Since the Chesapeake Bay Program’s foundation in 1983, its partners have used written agreements to guide the restoration of the nation’s largest estuary and its watershed. Setting goals and tracking progress holds partners accountable for their work, while developing new agreements over time ensures our goals are aligned with the best available science to attain restoration success.
In 2009, it became clear that we needed a new agreement that would accelerate the pace of restoration and align federal directives with state and local goals to create a healthy Bay. Bay Program partners gathered input from citizens, stakeholders, academic institutions, local governments and more to draft an inclusive, goal-oriented document that would address current and emerging environmental concerns.
On June 16, 2014, the Chesapeake Bay Watershed Agreement was signed. Signatories include representatives from the entire watershed, committing for the first time the Bay’s headwater states to full partnership in the Bay Program. This plan for collaboration across the Bay’s political boundaries establishes goals and outcomes for the restoration of the Bay, its tributaries and the lands that surround them.
In a letter, partners promised to openly and publicly engage watershed citizens in implementing these goals and outcomes. Partners have also identified the management strategies they plan to participate in.
Chesapeake Bay Program partners envision an environmentally and economically sustainable Chesapeake Bay watershed with clean water, abundant life, conserved lands and access to the water, a vibrant cultural heritage, and a diversity of engaged citizens and stakeholders.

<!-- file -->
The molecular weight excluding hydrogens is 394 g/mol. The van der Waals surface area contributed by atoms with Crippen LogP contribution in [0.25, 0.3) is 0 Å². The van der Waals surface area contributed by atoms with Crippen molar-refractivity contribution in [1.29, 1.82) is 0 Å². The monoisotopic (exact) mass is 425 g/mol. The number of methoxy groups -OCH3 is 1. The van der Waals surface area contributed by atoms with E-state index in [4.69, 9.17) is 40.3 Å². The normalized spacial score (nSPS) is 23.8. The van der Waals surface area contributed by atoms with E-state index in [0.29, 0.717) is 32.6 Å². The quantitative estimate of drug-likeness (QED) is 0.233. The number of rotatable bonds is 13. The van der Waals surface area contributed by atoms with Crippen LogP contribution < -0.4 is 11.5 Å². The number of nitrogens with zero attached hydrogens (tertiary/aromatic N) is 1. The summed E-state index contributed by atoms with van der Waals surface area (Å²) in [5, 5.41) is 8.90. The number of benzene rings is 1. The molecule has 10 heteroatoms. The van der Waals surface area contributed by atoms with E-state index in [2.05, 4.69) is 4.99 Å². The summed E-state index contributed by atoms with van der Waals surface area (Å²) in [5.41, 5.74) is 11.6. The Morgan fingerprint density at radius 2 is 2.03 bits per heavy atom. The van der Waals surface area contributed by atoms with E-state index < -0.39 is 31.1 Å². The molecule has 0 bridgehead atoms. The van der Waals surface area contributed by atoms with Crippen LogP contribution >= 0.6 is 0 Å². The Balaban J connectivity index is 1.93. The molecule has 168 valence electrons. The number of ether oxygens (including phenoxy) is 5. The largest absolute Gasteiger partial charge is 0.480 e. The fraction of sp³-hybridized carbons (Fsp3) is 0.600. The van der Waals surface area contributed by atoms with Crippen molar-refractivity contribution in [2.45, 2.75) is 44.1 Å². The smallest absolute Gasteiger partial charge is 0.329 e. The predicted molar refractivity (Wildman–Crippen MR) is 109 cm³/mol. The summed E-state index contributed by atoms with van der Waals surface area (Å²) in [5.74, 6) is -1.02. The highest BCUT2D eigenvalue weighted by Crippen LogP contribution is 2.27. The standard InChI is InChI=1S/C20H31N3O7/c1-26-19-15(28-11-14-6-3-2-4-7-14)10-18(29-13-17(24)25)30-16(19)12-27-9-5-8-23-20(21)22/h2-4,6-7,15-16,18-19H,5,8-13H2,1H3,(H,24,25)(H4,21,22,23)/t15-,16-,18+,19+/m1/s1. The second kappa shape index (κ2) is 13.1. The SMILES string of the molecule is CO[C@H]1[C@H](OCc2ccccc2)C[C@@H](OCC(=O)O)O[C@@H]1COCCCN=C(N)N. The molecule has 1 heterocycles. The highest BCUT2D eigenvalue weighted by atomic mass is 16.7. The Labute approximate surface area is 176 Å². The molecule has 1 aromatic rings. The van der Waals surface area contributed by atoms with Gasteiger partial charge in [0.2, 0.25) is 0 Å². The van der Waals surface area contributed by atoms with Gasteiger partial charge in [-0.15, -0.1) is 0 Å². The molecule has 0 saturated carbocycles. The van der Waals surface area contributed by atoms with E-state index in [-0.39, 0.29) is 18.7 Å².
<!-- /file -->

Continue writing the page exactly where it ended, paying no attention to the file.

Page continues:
This agreement contains 10 goals that will advance the restoration and protection of the Bay watershed. Each goal is linked to a set of outcomes, or time-bound and measurable targets that will directly contribute to its achievement.
These goals are interrelated: improvements in water quality can mean healthier fish and shellfish; the conservation of land can mean more habitat for wildlife; and a boost in environmental literacy can mean a rise in stewards of the Bay’s resources. Our environment is a system, and these goals will support public health and the health of the watershed as a whole.
Poor water quality and harvest pressure challenge the health of species across the region, while our increasing need for land and resources has fragmented and degraded the habitats they depend on. Supporting sustainable fish and shellfish populations and restoring habitat for native and migratory species will support a strong economy and a balanced ecosystem.
Excess nutrients, sediment and toxic contaminants degrade our waterways, harm fish and wildlife and pose risks to human health. Reducing these pollutants is critical to creating safe, healthy waters for animals and people alike.
Storms, floods and sea level rise will have big impacts across the watershed. Monitoring, assessing and adapting to these changing environmental conditions will help our living resources, habitats, public infrastructure and communities withstand the adverse effects of climate change.
Changes in land use and development can impair water quality, degrade habitats and alter culturally significant landscapes. Conserving lands with ecological, historical and community value is integral to maintaining a healthy ecosystem and vibrant culture.
The long-term success of the Chesapeake Bay restoration effort depends on the work of individuals and communities living throughout the watershed. Connecting with current environmental stewards and encouraging future local leaders helps build the network that will keep our work moving forward.
Following the adoption of the Chesapeake Bay Watershed Agreement, our Goal Implementation Teams spent one year developing management strategies for the outcomes that support the Agreement's goals. These strategies explain how we will accomplish the outcomes and how we will monitor, assess and report progress. The adoption of these strategies vary by signatory, and the implementation will take place in two-year periods.
To learn more about these management strategies, visit our Management Strategies Dashboard.